October 9, 2003 spout

What Is An RSS Feed?

As a deadline nears and I spend an increasing amount of time avoiding the work I should be doing, I find a finance geek acquaintance of mine asking what an RSS feed is after I implored him to add one to his web site. This is a 20-year old that’s owned stock since he was 11, read 12,000 company reports in 2002, earned 155% on his money is the last 11 months and recently been given his own $35M mutual fund to manage (becoming the youngest ever mutual fund manager). If this guy doesn’t know what an RSS feed is, then I’m guessing at least some of my readers don’t know either (yes, I’m talking to you, Mom). When he asked me what an RSS feed was, this is what I told him:

An RSS feed is a thing of pure beauty. If you’ve ever been to a web site with an orange XML or RSS button, clicking it will yield a page that looks something like this:

<?xml version=“1.0” ?>
<rss version=”2.0 xmlns:dc=”http://purl.org/dc/elements/1.1/ xmlns:slash=”http://purl.org/rss/1.0/modules/slash/ xmlns:wfw=”http://wellformedweb.org/CommentAPI/>
<title>Marquee de Sells: Chris’s insight outlet</title>
<description>Thoughts that Chris Sells has about whatever interests him that day</description>
<dc:rights>Copyright 2002-2003, Chris Sells</dc:rights>
<title>The Wedding Toast</title>
<guid isPermaLink=”false>http://www.sellsbrothers.com/news/topic866</guid>
<dc:creator>Chris Sells</dc:creator>
<description>Don and I send out a video of a toast to a newly married couple. We get back their reactions via video. Not as nice as real-time, but I don’t get overseas much, so still very cool. You gotta love the Internet!</description>

While RSS is fairly unreadable for normal humans, computers eat it up. For example, if you read the RSS feed from my site on a regular basis, whenever I make a new post, you’ll see a new entry in the RSS feed. RSS feeds aren’t useful for you, but when fed to an RSS reader” program, you can keep up to date on literally hundreds of web sites without having to browse to them manually. The RSS reader will check each RSS feed to which you subscribe, letting you know when something new on a web site has happened and showing you what it is, giving you the option to follow up or ignore the new thing. Thousands of sites have RSS feeds, letting me keep up on a bunch of things:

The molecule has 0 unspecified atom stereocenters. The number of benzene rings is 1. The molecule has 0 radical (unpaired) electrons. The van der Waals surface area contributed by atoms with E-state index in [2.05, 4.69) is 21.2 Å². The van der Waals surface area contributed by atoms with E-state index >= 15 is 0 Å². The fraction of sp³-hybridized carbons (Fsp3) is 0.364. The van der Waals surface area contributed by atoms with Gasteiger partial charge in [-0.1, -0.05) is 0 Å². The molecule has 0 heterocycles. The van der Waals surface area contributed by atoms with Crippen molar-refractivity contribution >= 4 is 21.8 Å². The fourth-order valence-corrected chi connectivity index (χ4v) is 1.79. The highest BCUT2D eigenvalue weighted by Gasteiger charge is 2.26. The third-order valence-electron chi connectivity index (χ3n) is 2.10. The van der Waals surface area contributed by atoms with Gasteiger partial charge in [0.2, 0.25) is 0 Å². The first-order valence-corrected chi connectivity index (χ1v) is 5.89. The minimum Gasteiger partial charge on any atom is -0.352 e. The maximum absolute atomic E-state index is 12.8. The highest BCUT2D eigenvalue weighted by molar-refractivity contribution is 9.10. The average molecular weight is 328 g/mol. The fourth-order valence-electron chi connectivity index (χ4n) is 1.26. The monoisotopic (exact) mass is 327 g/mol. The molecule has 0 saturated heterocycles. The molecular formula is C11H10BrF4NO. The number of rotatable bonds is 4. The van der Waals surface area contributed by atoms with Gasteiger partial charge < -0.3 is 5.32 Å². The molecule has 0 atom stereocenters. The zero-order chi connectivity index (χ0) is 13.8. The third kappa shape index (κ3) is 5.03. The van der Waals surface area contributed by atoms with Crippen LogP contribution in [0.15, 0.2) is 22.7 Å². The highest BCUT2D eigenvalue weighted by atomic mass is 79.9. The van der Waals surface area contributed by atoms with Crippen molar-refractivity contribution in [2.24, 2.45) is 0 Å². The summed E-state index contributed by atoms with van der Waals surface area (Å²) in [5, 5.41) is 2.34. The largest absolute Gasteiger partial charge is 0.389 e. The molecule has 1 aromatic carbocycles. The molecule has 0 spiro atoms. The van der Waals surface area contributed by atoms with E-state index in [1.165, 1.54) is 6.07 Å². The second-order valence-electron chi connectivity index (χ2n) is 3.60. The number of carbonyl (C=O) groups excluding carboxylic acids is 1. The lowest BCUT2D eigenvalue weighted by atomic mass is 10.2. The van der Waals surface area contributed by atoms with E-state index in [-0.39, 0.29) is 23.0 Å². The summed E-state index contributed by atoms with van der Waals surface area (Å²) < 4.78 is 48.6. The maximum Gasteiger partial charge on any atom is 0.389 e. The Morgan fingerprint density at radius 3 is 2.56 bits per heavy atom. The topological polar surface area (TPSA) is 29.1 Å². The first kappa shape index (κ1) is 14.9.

• My friends’ writings
  • Global and financial news
  • People talking about topics of interest to me, like my favorite technologies or my latest book
  • My favorite comics strips (I need my daily Dilbert!)
  • The latest product and articles releases from Microsoft
  • Practically anything else I care about on a regular basis

I keep up on all of this without ever visiting the web sites themselves them til something of interest catches my eye.

There are a bunch of RSS readers in the world, but my favorite is SharpReader. If you install this program and start it up, SR will check all of the RSS feeds that you subscribe to on a regular basis in the background while you work, notifying you of something new by changing it’s icon from blue to yellow. If you decide to install SharpReader, your next stop should be NewsIsFree.com, where you’ll find all kinds of RSS feeds in any number of categories. After subscribing to a few of those, you’ll want to stop by Tapestry, where you can find RSS feeds for tons of daily comic strips. If you want to get fancy, you can go to GoogleAlert, where you can subscribe to searches so that whenever Google finds something new on your search topic, your RSS reader will let you know.

If you find the ability to track hundreds of web sites without surfing to each of them manually, RSS is for you. If you find my instructions intimidating, ask a computer friend to help you out (I’ll be home for Christmas, Mom).